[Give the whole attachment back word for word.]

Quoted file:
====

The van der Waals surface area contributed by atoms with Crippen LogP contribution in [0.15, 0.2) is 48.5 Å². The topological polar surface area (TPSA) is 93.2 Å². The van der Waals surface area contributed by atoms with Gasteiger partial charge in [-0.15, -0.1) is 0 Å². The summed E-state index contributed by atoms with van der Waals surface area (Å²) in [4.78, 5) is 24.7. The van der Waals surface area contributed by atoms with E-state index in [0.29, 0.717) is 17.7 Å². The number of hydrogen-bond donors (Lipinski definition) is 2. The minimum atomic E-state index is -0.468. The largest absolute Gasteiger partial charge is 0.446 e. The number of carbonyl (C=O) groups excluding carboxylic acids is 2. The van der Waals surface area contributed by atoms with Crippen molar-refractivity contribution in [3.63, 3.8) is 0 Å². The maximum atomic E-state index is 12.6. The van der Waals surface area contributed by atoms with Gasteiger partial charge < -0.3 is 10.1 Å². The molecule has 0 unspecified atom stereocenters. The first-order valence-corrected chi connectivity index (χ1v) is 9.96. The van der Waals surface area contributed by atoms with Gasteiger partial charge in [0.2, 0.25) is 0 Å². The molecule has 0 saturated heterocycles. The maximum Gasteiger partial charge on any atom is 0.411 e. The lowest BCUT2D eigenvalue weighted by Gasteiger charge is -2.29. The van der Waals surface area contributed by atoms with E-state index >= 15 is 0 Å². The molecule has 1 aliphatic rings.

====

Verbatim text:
The van der Waals surface area contributed by atoms with Crippen LogP contribution in [0.15, 0.2) is 48.5 Å². The topological polar surface area (TPSA) is 93.2 Å². The van der Waals surface area contributed by atoms with Gasteiger partial charge in [-0.15, -0.1) is 0 Å². The summed E-state index contributed by atoms with van der Waals surface area (Å²) in [4.78, 5) is 24.7. The van der Waals surface area contributed by atoms with E-state index in [0.29, 0.717) is 17.7 Å². The number of hydrogen-bond donors (Lipinski definition) is 2. The minimum atomic E-state index is -0.468. The largest absolute Gasteiger partial charge is 0.446 e. The number of carbonyl (C=O) groups excluding carboxylic acids is 2. The van der Waals surface area contributed by atoms with Crippen molar-refractivity contribution in [3.63, 3.8) is 0 Å². The maximum atomic E-state index is 12.6. The van der Waals surface area contributed by atoms with Gasteiger partial charge < -0.3 is 10.1 Å². The molecule has 0 unspecified atom stereocenters. The first-order valence-corrected chi connectivity index (χ1v) is 9.96. The van der Waals surface area contributed by atoms with Gasteiger partial charge in [0.2, 0.25) is 0 Å². The molecule has 0 saturated heterocycles. The maximum Gasteiger partial charge on any atom is 0.411 e. The lowest BCUT2D eigenvalue weighted by Gasteiger charge is -2.29. The van der Waals surface area contributed by atoms with E-state index >= 15 is 0 Å². The molecule has 1 aliphatic rings.